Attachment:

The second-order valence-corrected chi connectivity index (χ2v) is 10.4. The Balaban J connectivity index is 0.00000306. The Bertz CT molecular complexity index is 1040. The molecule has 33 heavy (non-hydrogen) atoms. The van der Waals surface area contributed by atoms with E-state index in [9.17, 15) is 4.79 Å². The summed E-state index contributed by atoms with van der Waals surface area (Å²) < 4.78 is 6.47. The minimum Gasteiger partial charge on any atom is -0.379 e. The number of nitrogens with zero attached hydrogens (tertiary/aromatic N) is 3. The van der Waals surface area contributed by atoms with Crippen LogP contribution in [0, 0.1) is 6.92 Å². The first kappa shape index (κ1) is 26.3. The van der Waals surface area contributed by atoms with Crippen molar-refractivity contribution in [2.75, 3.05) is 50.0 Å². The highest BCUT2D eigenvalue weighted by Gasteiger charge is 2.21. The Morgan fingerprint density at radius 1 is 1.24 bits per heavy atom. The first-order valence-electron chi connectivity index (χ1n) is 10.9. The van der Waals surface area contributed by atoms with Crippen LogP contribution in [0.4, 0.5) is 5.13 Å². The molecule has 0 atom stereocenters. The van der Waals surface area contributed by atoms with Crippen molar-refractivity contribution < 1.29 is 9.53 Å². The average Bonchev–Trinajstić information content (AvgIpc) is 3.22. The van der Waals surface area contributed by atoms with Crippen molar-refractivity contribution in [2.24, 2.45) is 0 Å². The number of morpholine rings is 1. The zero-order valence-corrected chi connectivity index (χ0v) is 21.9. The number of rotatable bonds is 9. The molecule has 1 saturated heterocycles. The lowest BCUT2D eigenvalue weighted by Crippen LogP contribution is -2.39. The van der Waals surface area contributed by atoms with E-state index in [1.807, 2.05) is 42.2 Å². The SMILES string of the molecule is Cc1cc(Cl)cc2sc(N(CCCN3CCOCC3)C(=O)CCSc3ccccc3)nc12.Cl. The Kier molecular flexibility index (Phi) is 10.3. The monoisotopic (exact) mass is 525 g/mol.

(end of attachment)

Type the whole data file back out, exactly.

The second-order valence-corrected chi connectivity index (χ2v) is 10.4. The Balaban J connectivity index is 0.00000306. The Bertz CT molecular complexity index is 1040. The molecule has 33 heavy (non-hydrogen) atoms. The van der Waals surface area contributed by atoms with E-state index in [9.17, 15) is 4.79 Å². The summed E-state index contributed by atoms with van der Waals surface area (Å²) < 4.78 is 6.47. The minimum Gasteiger partial charge on any atom is -0.379 e. The number of nitrogens with zero attached hydrogens (tertiary/aromatic N) is 3. The van der Waals surface area contributed by atoms with Crippen LogP contribution in [0, 0.1) is 6.92 Å². The first kappa shape index (κ1) is 26.3. The van der Waals surface area contributed by atoms with Crippen molar-refractivity contribution in [2.75, 3.05) is 50.0 Å². The highest BCUT2D eigenvalue weighted by Gasteiger charge is 2.21. The Morgan fingerprint density at radius 1 is 1.24 bits per heavy atom. The first-order valence-electron chi connectivity index (χ1n) is 10.9. The van der Waals surface area contributed by atoms with Crippen LogP contribution in [0.4, 0.5) is 5.13 Å². The molecule has 0 atom stereocenters. The van der Waals surface area contributed by atoms with Crippen molar-refractivity contribution < 1.29 is 9.53 Å². The average Bonchev–Trinajstić information content (AvgIpc) is 3.22. The van der Waals surface area contributed by atoms with Crippen molar-refractivity contribution in [2.24, 2.45) is 0 Å². The number of morpholine rings is 1. The zero-order valence-corrected chi connectivity index (χ0v) is 21.9. The number of rotatable bonds is 9. The molecule has 1 saturated heterocycles. The lowest BCUT2D eigenvalue weighted by Crippen LogP contribution is -2.39. The van der Waals surface area contributed by atoms with E-state index in [1.807, 2.05) is 42.2 Å². The SMILES string of the molecule is Cc1cc(Cl)cc2sc(N(CCCN3CCOCC3)C(=O)CCSc3ccccc3)nc12.Cl. The Kier molecular flexibility index (Phi) is 10.3. The monoisotopic (exact) mass is 525 g/mol.